Little Rascals: Pets and Pests in Your Garden | What’s Up Magazine

There are 115,000 dogs and cats in Anne Arundel County, and more than a million in Maryland, according to the American Veterinary Association estimates.

Source: Little Rascals: Pets and Pests in Your Garden | What’s Up Magazine

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Life’s Small Dramas Continue

The first four weeks of our osprey’s return to paradise has been quite eventful…

Oscar and Opal, as you may recall, returned to the Naval Academy in mid-March.  Other than chilly weather, all seemed to be well… at first.  About five days into their summer sojourn, another osprey arrived.  He was less muscular than either Oscar or Opal.  He hung around on adjacent light posts, buzzed the family nest, and just made himself a nuisance.

See the source imageOne morning, Oscar seemed to be fighting with the new guy in town.  They flew around each other making arcs and circles.  The new guy would perch, and Oscar would fly down as if to knock him off his perch.

I began to worry that this new osprey might be a serious contender for primacy.  After all, Oscar is getting pretty old. On average, osprey live to be 20 or 25.  They don’t mate and begin breeding until they’re three.  So, if I have watched Oscar and Opal nest for 17 years, maybe he’s near the end of his life.  Was I watching Oscar being displaced?

One cold morning, I saw Opal but not Oscar. And, I didn’t see the younger male either!  I thought, “Oh, goodness.  Oscar’s been chased off. He’s flown away or fallen into the Bay. Opal will starve, and that young osprey will take over the football field!”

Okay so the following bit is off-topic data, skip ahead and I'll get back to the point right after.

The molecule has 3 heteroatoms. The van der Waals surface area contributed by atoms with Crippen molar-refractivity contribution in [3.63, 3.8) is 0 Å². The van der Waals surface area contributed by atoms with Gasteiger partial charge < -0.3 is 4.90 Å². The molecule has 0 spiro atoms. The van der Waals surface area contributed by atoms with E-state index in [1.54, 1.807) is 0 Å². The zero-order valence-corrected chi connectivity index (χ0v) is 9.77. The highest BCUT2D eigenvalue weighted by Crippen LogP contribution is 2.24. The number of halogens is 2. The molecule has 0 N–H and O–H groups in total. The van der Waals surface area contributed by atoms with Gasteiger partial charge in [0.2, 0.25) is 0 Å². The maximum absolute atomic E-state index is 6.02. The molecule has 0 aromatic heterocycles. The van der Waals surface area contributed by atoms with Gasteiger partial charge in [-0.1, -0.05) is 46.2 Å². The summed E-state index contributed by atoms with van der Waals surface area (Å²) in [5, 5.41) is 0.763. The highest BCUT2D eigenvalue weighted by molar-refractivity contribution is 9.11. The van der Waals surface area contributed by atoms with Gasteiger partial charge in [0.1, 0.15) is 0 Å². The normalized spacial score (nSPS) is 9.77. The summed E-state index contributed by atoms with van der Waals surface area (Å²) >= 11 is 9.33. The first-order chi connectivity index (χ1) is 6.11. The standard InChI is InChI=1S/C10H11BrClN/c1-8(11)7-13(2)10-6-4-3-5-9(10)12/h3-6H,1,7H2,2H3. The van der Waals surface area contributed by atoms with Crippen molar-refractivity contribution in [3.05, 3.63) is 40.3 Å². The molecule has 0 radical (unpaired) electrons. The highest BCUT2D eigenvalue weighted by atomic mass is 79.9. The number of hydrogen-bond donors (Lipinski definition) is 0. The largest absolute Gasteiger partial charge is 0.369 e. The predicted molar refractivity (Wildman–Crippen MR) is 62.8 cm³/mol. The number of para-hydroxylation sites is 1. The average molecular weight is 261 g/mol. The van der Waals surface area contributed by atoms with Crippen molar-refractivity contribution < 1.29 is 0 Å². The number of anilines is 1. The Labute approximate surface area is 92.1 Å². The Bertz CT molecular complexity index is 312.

As I finish my walk,  I pass a lovely garden in which a large pond brims with plump goldfish. That morning, my heart heavy with concern for Oscar and Opal, suddenly, See the source imageoverhead, I heard the distinctive cheep-cheep call of the osprey – vocal sonar, perhaps.  I looked up just in time to see my old friend Oscar rising out of the walled garden, a large, gleaming goldfish in his talons.  “Go, Oscar.”  He headed straight for the Academy and home.

A few days later, I saw the young osprey perched on a light post over the soccer field.  (You may recall a few years ago when Pablo and Pearl nested over the soccer field, until their nest was disturbed by the replacement of the lighting system.)

Over the next few days, the new guy, since named Raul seemed to get comfy in his new territory.  He began a feeble attempt at nesting, carrying up twigs and branches to weave into his new home.  And then, to my delight and his too, I suspect, Ruby came to town.  Since her arrival in early April, Raul has steered clear of the football field where Oscar and Opal live in decorous splendor.

Raul’s nesting skills haven’t improved.  What’s passing for his nest looks more like a giant pin cushion or a poorly moussed punk hairdo.  But, Ruby seems content.  Like Opal, she’s a fairly regal gal.  She sits majestically on her light post, high above the boats and cars and runners below.  Raul races around trying to impress her with this twig or that fish catch.  We’ll see how this goes.